by Suzanne Schultz Pick, Senior Assistant, INALJ UK
Teaching in our UK School Libraries
We all know that libraries in schools are important for students, but do we really know how to use them effectively? Sometimes the school libraries are run by Teaching Assistants, or a teacher who if manning the library shelves half the time while working for the English Department the rest of the day.
As I’ve seen in Primary Schools, students are often given tasks on computer software by the lead of their classroom teacher. Many of these resources are paid through by the school and set with a specific outline in mind. Some teachers ask students to research using Google searches or requesting that students simply “pick a book” and do their own informative brochure based on the content of their chosen topic.
In Secondary Schools, some libraries are in disarray without any real direction for students to find books that would interest them. Often teachers require students to “pick a book” and do a project or book report on what they’ve read. Without someone to guide them through their own knowledge of the materials, or even current, popular teen titles, students really don’t know where to begin. Many, many times students are at a loss for what book to pick, what would be interesting to them, and what books are available and tell a story about a topic they would find worth their classroom reading time.
As far as research goes, most of the times, despite our best efforts as teaching or learning support staff, students will resort to a Google search rather than using the reference books that are within arm’s reach.
We have so many reluctant readers in schools now, that I’d hate to think that teachers or teaching assistants don’t have any lessons curtailed for the library.
I find it quite sad that the school library, as small as most of them may be, are not used to their full capacity. That is why I’ve listed some activities that teachers can use in the classroom during their visits to the library.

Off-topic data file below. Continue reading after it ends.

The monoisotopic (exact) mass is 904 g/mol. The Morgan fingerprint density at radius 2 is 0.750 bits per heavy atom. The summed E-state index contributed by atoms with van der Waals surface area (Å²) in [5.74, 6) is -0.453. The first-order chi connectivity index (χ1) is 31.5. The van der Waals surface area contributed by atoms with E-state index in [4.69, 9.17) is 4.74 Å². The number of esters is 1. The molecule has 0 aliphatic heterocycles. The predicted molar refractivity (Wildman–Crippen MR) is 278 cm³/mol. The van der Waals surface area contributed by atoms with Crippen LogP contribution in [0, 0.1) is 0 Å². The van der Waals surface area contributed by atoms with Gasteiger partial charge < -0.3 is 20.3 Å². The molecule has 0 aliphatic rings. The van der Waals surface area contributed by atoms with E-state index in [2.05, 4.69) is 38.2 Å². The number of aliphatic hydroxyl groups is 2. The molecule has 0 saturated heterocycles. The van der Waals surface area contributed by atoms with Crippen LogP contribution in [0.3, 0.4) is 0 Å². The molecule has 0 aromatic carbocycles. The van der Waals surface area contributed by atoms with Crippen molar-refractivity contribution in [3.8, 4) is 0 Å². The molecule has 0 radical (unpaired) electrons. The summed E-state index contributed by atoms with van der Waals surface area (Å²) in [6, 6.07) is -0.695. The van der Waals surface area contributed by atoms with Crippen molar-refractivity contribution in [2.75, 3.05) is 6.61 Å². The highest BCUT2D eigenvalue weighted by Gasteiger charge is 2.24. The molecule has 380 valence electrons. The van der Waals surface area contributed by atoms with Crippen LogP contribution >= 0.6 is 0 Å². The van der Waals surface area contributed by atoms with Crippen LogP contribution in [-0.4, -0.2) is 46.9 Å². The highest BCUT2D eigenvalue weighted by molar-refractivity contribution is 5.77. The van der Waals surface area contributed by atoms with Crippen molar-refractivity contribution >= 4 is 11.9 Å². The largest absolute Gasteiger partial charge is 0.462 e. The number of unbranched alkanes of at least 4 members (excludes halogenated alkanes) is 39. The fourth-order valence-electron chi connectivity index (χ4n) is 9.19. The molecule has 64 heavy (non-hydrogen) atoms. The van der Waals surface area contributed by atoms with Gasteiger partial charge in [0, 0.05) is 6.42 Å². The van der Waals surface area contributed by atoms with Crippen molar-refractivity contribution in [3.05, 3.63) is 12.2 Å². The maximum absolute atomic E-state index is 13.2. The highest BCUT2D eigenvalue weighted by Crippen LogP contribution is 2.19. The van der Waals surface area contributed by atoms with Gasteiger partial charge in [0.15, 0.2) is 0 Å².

• Research skills lesson using fake websites – A nice PowerPoint that demonstrates why we shouldn’t trust every website full of information, no matter how authentic it may seem.
• Library Challenge Cards – These cards are probably very similar to what English teachers may already use for their students’ reading for pleasure assignments. These cards encourage students to be interested in the author and characters of their books.
• Maths Murder Mystery 11 – Death in the Library – A nice way to incorporate the internet into a math lesson with fun. Students must solve five mathmatical clues to figure out who of the 32 suspects are guilty.
• Library Treasure Hunt – I always loved using treasure hunts and web quests with students in my library. It gives them a sense of freedom to explore the internet. This treasure hunt asks for students to use books instead of Google, so they can answer the questions on the treasure map.
• The Struggle for Votes for Women – this activity for Secondary Students is a good way to engange learners in history while using various library resources. The lessons include a newspaper clippings, cartoons, and prompts for debate on the issues of women voters.
• Graphic Novel booklist for KS1 & KS2 – I’ve noticed that many Primary School Students aren’t even aware of graphic novels, so having these kinds of resources available really help reluctant readers. Even if your library doesn’t have funds for a lot of new books, just letting students know that these books are out there is something they can research and find interest in for outside reading.
• The Hunger Games – Being a huge fan of the films, I would definitely incorporate these novels into a Secondary School lesson. Not only is it modern, so students can relate to the work, but they are big, action-packed blockbuster movies that will be useful for students to write essays, or engage in classroom debates on the differences between the novels themselves and the film adaptations.
Whatever activity you do decide to use in your school libraries, just please remember to use the libraries. They are there for more than just holding books that get neglected on the shelves. Many students don’t have the luxury of a bookstore or internet access at home, so using the library in school is their only time to open up their world to technology and literature.